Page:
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agricultural industry that we have in southern California has been definitely threatened, especially the big leaf crops.

We also found we can only go so far at the State level. Right now all cars, new cars, being sold in California must have a complete package in terms of tail pipe and crankcase device. You can't purchase a new car, with few exceptions, unless it has that series of devices on it. But what do we do about cars that have been driven from other States into California ?

I think one thing that the Federal Government can do, and as I read the air pollution legislation that was passed this year, I don't really feel it is adequate, because most of the emphasis is on the disposal of solid waste, and there is relatively little emphasis in terms of the actual problem of pollution of the air. I think that the Federal Government could develop standards with respect to the design of an internal combustion engine.

I think there are 8 million gallons of gas purchased in Los Angeles each day, and of this 8 million gallons about 10 percent goes out into the atmosphere.

The basic problem is the efficiency of the automobile engine and also they could come up with a composition of gasoline or the fuel that is in the tank. I think we need stronger Federal standards in both terms of the designing gasoline and also in terms of an internal combustion engine.

I think we need further Federal research in weather control. Our problem in southern California is that we have this basin of mountains. We have an atmospheric condition known as an inversion layer where the hot air is on top and it keeps the other air from going up.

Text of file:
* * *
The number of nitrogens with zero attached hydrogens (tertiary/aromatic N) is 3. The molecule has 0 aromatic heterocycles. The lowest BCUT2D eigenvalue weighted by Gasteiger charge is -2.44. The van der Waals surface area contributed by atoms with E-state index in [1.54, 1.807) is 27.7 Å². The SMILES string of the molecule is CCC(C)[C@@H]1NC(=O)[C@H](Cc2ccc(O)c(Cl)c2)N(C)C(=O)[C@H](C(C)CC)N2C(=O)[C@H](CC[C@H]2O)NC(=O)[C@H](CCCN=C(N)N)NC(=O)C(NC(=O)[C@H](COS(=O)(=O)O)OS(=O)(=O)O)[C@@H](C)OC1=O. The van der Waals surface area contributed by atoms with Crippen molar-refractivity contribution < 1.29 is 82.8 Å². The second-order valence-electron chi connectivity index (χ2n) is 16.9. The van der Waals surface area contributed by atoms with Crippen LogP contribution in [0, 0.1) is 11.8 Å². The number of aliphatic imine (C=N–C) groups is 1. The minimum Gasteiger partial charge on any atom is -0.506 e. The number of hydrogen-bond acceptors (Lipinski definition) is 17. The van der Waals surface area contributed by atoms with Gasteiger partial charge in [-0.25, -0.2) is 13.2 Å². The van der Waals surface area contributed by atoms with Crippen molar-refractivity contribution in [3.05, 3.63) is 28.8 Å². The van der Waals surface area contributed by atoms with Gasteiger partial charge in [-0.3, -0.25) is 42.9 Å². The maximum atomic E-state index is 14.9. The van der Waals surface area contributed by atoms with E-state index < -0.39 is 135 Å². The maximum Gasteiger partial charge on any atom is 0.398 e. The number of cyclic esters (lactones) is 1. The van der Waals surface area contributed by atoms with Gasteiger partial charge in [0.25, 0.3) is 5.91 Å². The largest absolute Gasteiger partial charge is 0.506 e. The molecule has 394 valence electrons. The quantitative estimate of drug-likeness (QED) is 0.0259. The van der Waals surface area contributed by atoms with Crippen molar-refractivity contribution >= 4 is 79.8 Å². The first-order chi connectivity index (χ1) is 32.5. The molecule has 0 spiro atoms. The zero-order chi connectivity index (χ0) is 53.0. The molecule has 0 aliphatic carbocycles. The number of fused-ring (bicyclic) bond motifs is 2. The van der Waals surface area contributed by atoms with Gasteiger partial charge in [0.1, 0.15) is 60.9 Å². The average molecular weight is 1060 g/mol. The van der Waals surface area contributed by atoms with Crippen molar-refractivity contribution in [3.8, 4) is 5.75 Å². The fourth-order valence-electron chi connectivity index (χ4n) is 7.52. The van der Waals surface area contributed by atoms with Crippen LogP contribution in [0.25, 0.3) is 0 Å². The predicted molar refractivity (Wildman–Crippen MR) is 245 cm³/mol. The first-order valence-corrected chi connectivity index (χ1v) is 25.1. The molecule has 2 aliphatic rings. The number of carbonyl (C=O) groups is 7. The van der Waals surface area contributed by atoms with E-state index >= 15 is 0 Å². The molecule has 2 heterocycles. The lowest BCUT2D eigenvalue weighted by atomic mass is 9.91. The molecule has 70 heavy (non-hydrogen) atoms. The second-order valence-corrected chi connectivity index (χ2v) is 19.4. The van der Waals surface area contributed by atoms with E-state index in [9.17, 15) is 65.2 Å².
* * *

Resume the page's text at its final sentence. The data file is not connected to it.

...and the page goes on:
About 3 or 4 weeks ago we had a 4-day attack. It was this stagnant air. Each day as the 4 million vehicles of southern California went onto the freeways you could see this inversion layer just sitting there like a lid.

I flew from Sacramento during one of the bad attacks-it was fantastic. Everything was blue and you could see the top of the mountains. This smog layer, as we went through the layer, we could smell the ozone in the air, and then we got into the muck we call smog. Perhaps there could be research in the area of weather control. There may be some method to break this inversion layer if necessary.

I look at the other problems that plague this metropolitan area. One of them is water pollution. We find that in our inner harbor area there is enough pollution to keep fish and marine life from living. We find that we have definite problems in the San Francisco Bay area. This is an area surrounded by five or six counties. There is a definite problem of the existence of marine life, and when you find this you work into a health hazard.

We have the problem, for example, at Lake Tahoe, one of the great recreational areas of the West, and we have studies that have been developed that show if there are not steps taken--and this has to be done between States of Nevada and California-Lake Tahoe will not be fit for human recreation for another 10 or 15 years, because they are putting raw sewage in it and everything else.

There does need to be more of a concentration on how to solve the problems on the functional basis. In a way you are going to have